The Strike Packages are a huge plus. Whether you earn kills, cap the flag, shoot down a UAV, or shank a SAM turret, you earn a notch toward your streak (that includes a notch toward the next perk in the Specialist package). That’s right, killstreaks are no longer strictly tailored to kill-whoring, so do yourself and your team a favor: Play the damn objective and take time to shoot down enemy drones.
The gun-on-gun focus applies to customizing your weapon of choice, which now has its own rank. Level it up and earn attachments, camo, and something new called Proficiencies. You can add one Proficiency per weapon, such as Kick to reduce recoil or Attachments to equip two attachments to your weapon. The more you use your weapon, the more you unlock just like in MW2. There isn’t any currency system like in Black Ops, so you can’t choose which attachment you want or which Proficiency you would like to use first. Instead, you have to earn all of them. This may bother some players, but at the very least, you’re able to try any weapon you unlock as you rank up.
Altering your weapon in great detail is always favored, but it seems like the idea of Proficiencies was a rushed thought. Most of them are either perks or attachments from previous titles, so there isn’t anything innovative here other than another level of customization.
The gameplay in multiplayer is noticeably played at a different pace. It’s just as fast as, if not faster than, MW2 and if you’re used to Black Ops, the change will take time to get used to. You usually have a two- to three-second window to seek cover or go prone when you’re shot in previous CoD titles. In MW3, however, your screen hardly ever turns red, because before you notice what direction you’re being shot from, it’s too late and you’re dead.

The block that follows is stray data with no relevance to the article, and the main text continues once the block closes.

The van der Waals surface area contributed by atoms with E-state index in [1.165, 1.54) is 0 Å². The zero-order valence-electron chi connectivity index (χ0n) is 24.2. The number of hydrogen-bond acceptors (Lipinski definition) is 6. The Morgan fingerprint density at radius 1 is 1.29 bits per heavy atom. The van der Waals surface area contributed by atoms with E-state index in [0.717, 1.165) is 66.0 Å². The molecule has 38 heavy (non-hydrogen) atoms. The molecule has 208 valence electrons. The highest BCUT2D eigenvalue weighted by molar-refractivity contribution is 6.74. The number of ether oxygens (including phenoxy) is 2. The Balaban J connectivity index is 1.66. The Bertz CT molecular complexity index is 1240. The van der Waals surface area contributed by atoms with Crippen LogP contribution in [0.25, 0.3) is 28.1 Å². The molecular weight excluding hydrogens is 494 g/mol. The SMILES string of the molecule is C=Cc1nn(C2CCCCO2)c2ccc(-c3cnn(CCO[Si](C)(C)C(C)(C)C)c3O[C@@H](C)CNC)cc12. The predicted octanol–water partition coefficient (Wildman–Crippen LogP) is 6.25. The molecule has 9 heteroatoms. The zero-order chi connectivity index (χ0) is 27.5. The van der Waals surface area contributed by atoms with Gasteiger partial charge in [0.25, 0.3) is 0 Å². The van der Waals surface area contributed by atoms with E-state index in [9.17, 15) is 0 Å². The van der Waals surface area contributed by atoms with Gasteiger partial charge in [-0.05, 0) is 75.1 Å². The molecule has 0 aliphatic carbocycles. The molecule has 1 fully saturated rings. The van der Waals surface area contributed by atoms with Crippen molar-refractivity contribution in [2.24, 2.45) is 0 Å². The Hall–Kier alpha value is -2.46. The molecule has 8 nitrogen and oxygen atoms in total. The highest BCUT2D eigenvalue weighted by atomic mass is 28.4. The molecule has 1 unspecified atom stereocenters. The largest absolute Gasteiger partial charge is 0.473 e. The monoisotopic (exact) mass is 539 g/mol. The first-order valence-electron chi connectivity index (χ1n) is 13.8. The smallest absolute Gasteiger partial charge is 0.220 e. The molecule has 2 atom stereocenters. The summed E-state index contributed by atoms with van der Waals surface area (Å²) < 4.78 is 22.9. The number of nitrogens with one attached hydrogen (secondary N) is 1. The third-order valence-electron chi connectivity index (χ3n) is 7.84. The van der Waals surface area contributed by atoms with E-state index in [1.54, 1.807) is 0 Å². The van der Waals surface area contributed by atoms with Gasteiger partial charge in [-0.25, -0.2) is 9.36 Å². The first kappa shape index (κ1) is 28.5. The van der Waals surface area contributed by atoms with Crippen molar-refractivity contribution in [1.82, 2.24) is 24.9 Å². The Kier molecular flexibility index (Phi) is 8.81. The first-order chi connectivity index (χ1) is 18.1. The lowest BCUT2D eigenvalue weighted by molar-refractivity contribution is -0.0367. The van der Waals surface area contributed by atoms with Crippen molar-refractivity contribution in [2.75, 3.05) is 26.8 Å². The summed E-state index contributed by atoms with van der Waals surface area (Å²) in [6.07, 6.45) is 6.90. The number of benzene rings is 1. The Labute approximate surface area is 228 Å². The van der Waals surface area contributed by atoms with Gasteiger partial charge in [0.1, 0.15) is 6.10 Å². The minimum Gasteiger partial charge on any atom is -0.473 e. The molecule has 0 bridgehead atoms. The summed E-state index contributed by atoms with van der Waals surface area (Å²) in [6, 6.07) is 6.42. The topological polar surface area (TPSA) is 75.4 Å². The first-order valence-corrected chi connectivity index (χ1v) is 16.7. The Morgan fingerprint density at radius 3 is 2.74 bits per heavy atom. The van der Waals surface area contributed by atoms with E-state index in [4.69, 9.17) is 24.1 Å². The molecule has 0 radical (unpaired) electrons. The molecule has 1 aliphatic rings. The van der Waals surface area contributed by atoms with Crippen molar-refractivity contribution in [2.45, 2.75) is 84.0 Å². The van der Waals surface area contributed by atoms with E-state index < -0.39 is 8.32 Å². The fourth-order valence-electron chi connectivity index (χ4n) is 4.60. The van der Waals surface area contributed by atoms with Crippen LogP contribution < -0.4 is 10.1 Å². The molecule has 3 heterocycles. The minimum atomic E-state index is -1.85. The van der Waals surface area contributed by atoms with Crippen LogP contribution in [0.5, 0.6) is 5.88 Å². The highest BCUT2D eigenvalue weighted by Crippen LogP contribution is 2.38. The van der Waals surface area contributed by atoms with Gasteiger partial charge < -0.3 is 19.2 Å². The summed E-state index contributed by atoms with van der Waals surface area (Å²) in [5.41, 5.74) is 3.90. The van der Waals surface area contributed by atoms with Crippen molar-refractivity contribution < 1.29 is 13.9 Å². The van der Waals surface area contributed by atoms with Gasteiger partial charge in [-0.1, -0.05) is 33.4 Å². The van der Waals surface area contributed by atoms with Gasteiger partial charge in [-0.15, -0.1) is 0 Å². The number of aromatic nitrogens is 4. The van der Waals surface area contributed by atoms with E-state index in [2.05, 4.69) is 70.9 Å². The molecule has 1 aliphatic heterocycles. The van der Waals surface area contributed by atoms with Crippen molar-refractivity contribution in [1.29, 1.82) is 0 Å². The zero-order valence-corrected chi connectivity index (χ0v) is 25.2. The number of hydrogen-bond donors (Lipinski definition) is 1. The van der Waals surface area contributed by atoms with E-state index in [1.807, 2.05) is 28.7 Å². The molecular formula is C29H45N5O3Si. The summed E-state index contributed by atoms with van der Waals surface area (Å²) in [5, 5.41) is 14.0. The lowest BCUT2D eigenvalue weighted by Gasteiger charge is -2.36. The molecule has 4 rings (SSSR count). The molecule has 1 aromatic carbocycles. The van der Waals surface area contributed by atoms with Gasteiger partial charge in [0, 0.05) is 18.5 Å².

With this in mind, a mode for noobs like Combat Training would have worked incredibly well here due to the different pace, new toys, and new weapons to try out. Theater mode and even a couple of Wager matches from Black Ops were included (in private match only) in MW3, so why not Combat Training? MW3 has been developed to suit every type of player, right? Luckily, private matches include every perk, streak reward, weapon and attachment unlocked from the start, giving newbies a chance to learn and explore everything the game has to offer before jumping into online multiplayer. Not to mention there are alternate game types, such as Infection and Juggernaut, both incredibly fun if you can get a large group together.
While in private matches, you may want to test out the two new game modes: Kill Confirmed and Team Defender. Not only do you go for kills in Kill Confirmed, but you must collect the dog tags of fallen enemies to win the match. Dog tags can be retrieved by any one of your teammates and you both are rewarded points for it. Don’t want people raging over stolen dog tags, now would we? Team Defender is like Halo’s Oddball except with a flag. Holding onto the flag earns points toward winning the match, so teams are encouraged to work together. Points are equally distributed making both modes well balanced and fun to play.
Prestige Shop is also a new addition, giving players a little incentive on their way to rank 80. Each time you prestige, you earn a token for it, which you can spend on rewards. Just like Proficiencies, however, the Prestige Shop seems like a last-minute thought. Rewards include Double XP (two hours worth in-game), an extra custom class slot, and packages that contain callsign titles and emblems. But who would want to spend a hard-earned token on pictures? Prestiging is an achievement, especially after achieving rank 80 in MW3, and a reward like pictures might as well be a slap in the face.
Spec Ops Survival and Strike Packages are the best new additions in MW3, while Proficiencies and the Prestige Shop are great concepts that lack creativity. Emblems, callsigns, and accolades seem to have been forgotten; although they now have leaderboards, they attribute to nothing other than a competitive edge. Other than the Strike Packages, MW3 really is nothing we haven’t already seen. This does not say you won’t get your first-person shooter fix. As a standalone game, it's worth every penny and will undoubtedly keep players occupied until the next installment, but as a sequel, it’s disappointing.
Review based on X360 version. Copy provided by publisher.